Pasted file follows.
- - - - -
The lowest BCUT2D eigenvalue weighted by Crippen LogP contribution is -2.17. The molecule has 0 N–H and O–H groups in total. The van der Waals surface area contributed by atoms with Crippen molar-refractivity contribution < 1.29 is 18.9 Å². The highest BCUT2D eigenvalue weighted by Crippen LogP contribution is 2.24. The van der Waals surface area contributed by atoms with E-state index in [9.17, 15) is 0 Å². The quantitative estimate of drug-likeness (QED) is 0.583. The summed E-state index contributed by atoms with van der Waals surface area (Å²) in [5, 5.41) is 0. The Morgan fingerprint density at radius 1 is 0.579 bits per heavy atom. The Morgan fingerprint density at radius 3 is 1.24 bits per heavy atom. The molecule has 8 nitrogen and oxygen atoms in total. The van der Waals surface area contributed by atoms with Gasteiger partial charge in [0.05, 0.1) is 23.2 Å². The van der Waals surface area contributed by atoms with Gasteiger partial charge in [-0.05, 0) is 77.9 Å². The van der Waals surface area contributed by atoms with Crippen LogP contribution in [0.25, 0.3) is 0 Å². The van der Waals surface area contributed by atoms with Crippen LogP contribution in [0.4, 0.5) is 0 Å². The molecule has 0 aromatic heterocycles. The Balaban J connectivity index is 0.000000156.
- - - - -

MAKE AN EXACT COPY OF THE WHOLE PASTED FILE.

The lowest BCUT2D eigenvalue weighted by Crippen LogP contribution is -2.17. The molecule has 0 N–H and O–H groups in total. The van der Waals surface area contributed by atoms with Crippen molar-refractivity contribution < 1.29 is 18.9 Å². The highest BCUT2D eigenvalue weighted by Crippen LogP contribution is 2.24. The van der Waals surface area contributed by atoms with E-state index in [9.17, 15) is 0 Å². The quantitative estimate of drug-likeness (QED) is 0.583. The summed E-state index contributed by atoms with van der Waals surface area (Å²) in [5, 5.41) is 0. The Morgan fingerprint density at radius 1 is 0.579 bits per heavy atom. The Morgan fingerprint density at radius 3 is 1.24 bits per heavy atom. The molecule has 8 nitrogen and oxygen atoms in total. The van der Waals surface area contributed by atoms with Gasteiger partial charge in [0.05, 0.1) is 23.2 Å². The van der Waals surface area contributed by atoms with Gasteiger partial charge in [-0.05, 0) is 77.9 Å². The van der Waals surface area contributed by atoms with Crippen LogP contribution in [0.25, 0.3) is 0 Å². The van der Waals surface area contributed by atoms with Crippen LogP contribution in [0.4, 0.5) is 0 Å². The molecule has 0 aromatic heterocycles. The Balaban J connectivity index is 0.000000156.